We recommend that you perform a quick design project functionality check after each update iteration.

Start applying changes to the main repository (which requires locking the main repository objects) only when the majority of the differences between the repositories come from the changes introduced by the design project.

4.7. The person responsible for the design project must be careful with applying changes to the main repository. They should remember that the main repository must be ready for building a planned release at all times.

Once the changes are applied to the main repository, the design project developers and testers perform a quick check to ensure that the changes are applied correctly and they do not have any impact on the related functionality. The person responsible for the project defines what exactly requires checking, as well as how the check is performed.

4.8. After the check is performed and before the changes are committed to the main repository, the person responsible must run a configuration check with all of the check options enabled.
Committing the changes to the main repository is only allowed when all of the errors introduced by the design project and found during the configuration check are successfully resolved.

4.9. Once the changes are applied to the main repository, the person responsible for the design project deletes the project repository.

5. Build numbering

The version numbering standards are described in Version and revision numbering.
The following additional rules apply to the build number (the fourth part of the full number).

5.1. Increment the build number both in the main repository and in the patch repository in the following cases:

  • before building a release version. This is required to ensure that the release number is different from the previous release number;
  • when an infobase update handler is added. This is required to ensure that all of the developers will have the handler started automatically (only available for configurations based on 1C:Subsystems Library).

5.2.1. When you add infobase update handlers to a repository, increment the build number for this revision. The following scenarios are available:

  • The update handler is added to the design project repository during the development of the design project. When you apply the changes to the main repository, increment the build number in the main repository.
  • The update handler is added when fixing an issue. If the issue is fixed in a single repository (either the main repository or the patch repository), increment the build number in that repository. If the issue is fixed in both repositories, increment the build number is both repositories.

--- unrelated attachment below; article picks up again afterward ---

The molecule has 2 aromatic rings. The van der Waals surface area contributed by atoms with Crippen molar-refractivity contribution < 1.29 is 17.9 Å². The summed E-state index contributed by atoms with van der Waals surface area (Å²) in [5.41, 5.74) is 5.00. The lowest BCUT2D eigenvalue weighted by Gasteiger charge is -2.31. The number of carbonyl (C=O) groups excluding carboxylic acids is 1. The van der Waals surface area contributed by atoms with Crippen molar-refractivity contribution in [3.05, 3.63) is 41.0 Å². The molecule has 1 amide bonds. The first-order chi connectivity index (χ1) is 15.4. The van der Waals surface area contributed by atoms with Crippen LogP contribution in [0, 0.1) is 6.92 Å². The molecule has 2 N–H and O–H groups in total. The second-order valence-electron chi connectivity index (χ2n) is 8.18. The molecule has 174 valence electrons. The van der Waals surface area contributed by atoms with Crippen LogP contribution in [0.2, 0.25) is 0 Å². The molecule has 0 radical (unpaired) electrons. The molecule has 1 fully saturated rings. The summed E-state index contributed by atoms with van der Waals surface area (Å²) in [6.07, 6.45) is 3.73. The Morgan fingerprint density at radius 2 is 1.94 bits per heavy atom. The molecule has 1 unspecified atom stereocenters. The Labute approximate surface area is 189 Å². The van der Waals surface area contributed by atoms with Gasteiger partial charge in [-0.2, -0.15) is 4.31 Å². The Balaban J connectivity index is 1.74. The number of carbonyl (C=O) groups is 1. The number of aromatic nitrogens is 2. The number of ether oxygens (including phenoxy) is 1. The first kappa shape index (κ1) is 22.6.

5.2.2. The handler and the build number increment must belong to the same revision. The update handler must be "tied" to the build number that is added to the repository together with the handler.

5.2.3. If available update handlers belong to different subsystems within a configuration, increment both the handler's subsystem build number and the configuration build number.

5.3. Increment the build number:

  1. In the configuration properties.
  2. In the InfoBaseUpdate<LibraryName>.OnAddSubsystem procedure (only for configurations based on 1C:Subsystems Library 2.0).

Appendix 1. Creating a design project repository

  1. Update the configuration bound to the main repository from that repository.
  2. Create a distribution file (*.cf) for the configuration from the main repository.
  3. Load the configuration from the distribution file to the infobase that you want to use for the design project development. The loaded configuration is supported and changing this option is not allowed.
  4. Create a configuration repository in a shared folder. Once the repository is created, the platform allows making changes to the configuration.
  5. Add the ReadOnly user (no password, no right to lock objects). Do not use this user for binding the infobase to the repository; use it only for updating the configuration from the repository.
  6. Add the users involved in the project as repository users (the logon name matches the employee surname, no password, with the right to lock objects). Do not use the ReadOnly user for project development.

Appendix 2. Procedure of updating a design project repository from the main repository

Before applying changes from the design project repository (hereafter, DPR) to the main repository (hereafter, MR), update DPR from MR.
To update DPR from MR, perform the following actions:

  1. Update the infobase bound to MR.
  2. Create a distribution file for the MR configuration.
  3. Lock all of the objects in DPR.
  4. Compare the main configuration with the vendor configuration (on the Configuration menu, click Compare configurations). Save the comparison result to a file, it will contain the changes introduced by the design project. On the Actions menu, click Configuration comparison report. We recommend that you save the file both in text and spreadsheet formats for future use.


  5. Update the configuration (on the Configuration menu, point to Support and click Update configuration. Click Select update file and specify the configuration distribution file created during step 2).

    In the configuration comparison and merge window that is opened, click the Filter button and select the Show only properties that were changed twice check box.



    When merging the configurations, pay attention to the listed objects. You can merge the rest of the objects without any additional checks.


  6. In the window that is opened when you click Execute in the configuration comparison and merge window, set the Object not editable rule for all of the vendor objects (for both objects with the Changes not recommended rule and objects with the Changes allowed rule). For the rest of the objects, select the Keep current mode check box (it is selected by default).

  7. Once the comparison is complete, correct the objects where changes introduced by the design project were overwritten during the update. This actually means that you have to redo all of the design projects changes to these configuration objects.
  8. Run the comparison of the main design project configuration and the updated vendor configuration (on the Configuration menu, click Compare configurations).


  9. Save the comparison result to a file. The file name must be different from the file name from step 4. On the Actions menu, click Configuration comparison report. We recommend that you save the file in text format for future use.
  10. Compare the files created during steps 4 and 9. If the update is performed correctly, the files will be identical.